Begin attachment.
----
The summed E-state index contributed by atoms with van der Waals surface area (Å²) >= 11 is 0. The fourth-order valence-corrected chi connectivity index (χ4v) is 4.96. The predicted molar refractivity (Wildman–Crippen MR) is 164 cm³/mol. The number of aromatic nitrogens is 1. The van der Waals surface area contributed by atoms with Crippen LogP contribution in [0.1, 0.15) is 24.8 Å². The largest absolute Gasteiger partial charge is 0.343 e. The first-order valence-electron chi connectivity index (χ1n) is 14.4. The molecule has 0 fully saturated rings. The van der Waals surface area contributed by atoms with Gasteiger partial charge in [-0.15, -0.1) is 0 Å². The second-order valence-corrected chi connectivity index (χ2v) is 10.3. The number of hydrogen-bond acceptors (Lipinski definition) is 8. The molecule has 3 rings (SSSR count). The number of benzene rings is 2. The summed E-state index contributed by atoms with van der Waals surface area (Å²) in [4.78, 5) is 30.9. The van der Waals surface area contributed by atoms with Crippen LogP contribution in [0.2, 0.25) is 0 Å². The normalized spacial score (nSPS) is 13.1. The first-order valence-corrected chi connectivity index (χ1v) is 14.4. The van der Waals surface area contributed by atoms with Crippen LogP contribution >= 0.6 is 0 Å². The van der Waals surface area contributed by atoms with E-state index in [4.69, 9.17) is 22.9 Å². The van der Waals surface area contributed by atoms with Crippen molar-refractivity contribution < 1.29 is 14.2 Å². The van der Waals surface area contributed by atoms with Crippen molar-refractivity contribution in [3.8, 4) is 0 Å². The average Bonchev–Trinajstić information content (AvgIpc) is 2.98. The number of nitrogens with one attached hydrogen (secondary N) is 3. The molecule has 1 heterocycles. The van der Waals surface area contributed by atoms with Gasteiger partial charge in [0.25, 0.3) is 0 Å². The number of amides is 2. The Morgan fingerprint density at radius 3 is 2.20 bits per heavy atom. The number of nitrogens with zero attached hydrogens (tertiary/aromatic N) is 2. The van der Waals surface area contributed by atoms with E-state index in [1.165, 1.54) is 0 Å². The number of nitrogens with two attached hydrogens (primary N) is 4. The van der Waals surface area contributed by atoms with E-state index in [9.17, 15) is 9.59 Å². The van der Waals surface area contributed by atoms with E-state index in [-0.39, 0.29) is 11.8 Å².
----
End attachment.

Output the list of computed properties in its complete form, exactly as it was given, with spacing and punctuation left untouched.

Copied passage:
The summed E-state index contributed by atoms with van der Waals surface area (Å²) >= 11 is 0. The fourth-order valence-corrected chi connectivity index (χ4v) is 4.96. The predicted molar refractivity (Wildman–Crippen MR) is 164 cm³/mol. The number of aromatic nitrogens is 1. The van der Waals surface area contributed by atoms with Crippen LogP contribution in [0.1, 0.15) is 24.8 Å². The largest absolute Gasteiger partial charge is 0.343 e. The first-order valence-electron chi connectivity index (χ1n) is 14.4. The molecule has 0 fully saturated rings. The van der Waals surface area contributed by atoms with Gasteiger partial charge in [-0.15, -0.1) is 0 Å². The second-order valence-corrected chi connectivity index (χ2v) is 10.3. The number of hydrogen-bond acceptors (Lipinski definition) is 8. The molecule has 3 rings (SSSR count). The number of benzene rings is 2. The summed E-state index contributed by atoms with van der Waals surface area (Å²) in [4.78, 5) is 30.9. The van der Waals surface area contributed by atoms with Crippen LogP contribution in [0.2, 0.25) is 0 Å². The normalized spacial score (nSPS) is 13.1. The first-order valence-corrected chi connectivity index (χ1v) is 14.4. The van der Waals surface area contributed by atoms with Crippen LogP contribution >= 0.6 is 0 Å². The van der Waals surface area contributed by atoms with E-state index in [4.69, 9.17) is 22.9 Å². The van der Waals surface area contributed by atoms with Crippen molar-refractivity contribution < 1.29 is 14.2 Å². The van der Waals surface area contributed by atoms with Crippen molar-refractivity contribution in [3.8, 4) is 0 Å². The average Bonchev–Trinajstić information content (AvgIpc) is 2.98. The number of nitrogens with one attached hydrogen (secondary N) is 3. The molecule has 1 heterocycles. The van der Waals surface area contributed by atoms with Gasteiger partial charge in [0.25, 0.3) is 0 Å². The number of amides is 2. The Morgan fingerprint density at radius 3 is 2.20 bits per heavy atom. The number of nitrogens with zero attached hydrogens (tertiary/aromatic N) is 2. The van der Waals surface area contributed by atoms with E-state index in [1.165, 1.54) is 0 Å². The number of nitrogens with two attached hydrogens (primary N) is 4. The van der Waals surface area contributed by atoms with E-state index in [9.17, 15) is 9.59 Å². The van der Waals surface area contributed by atoms with E-state index in [-0.39, 0.29) is 11.8 Å².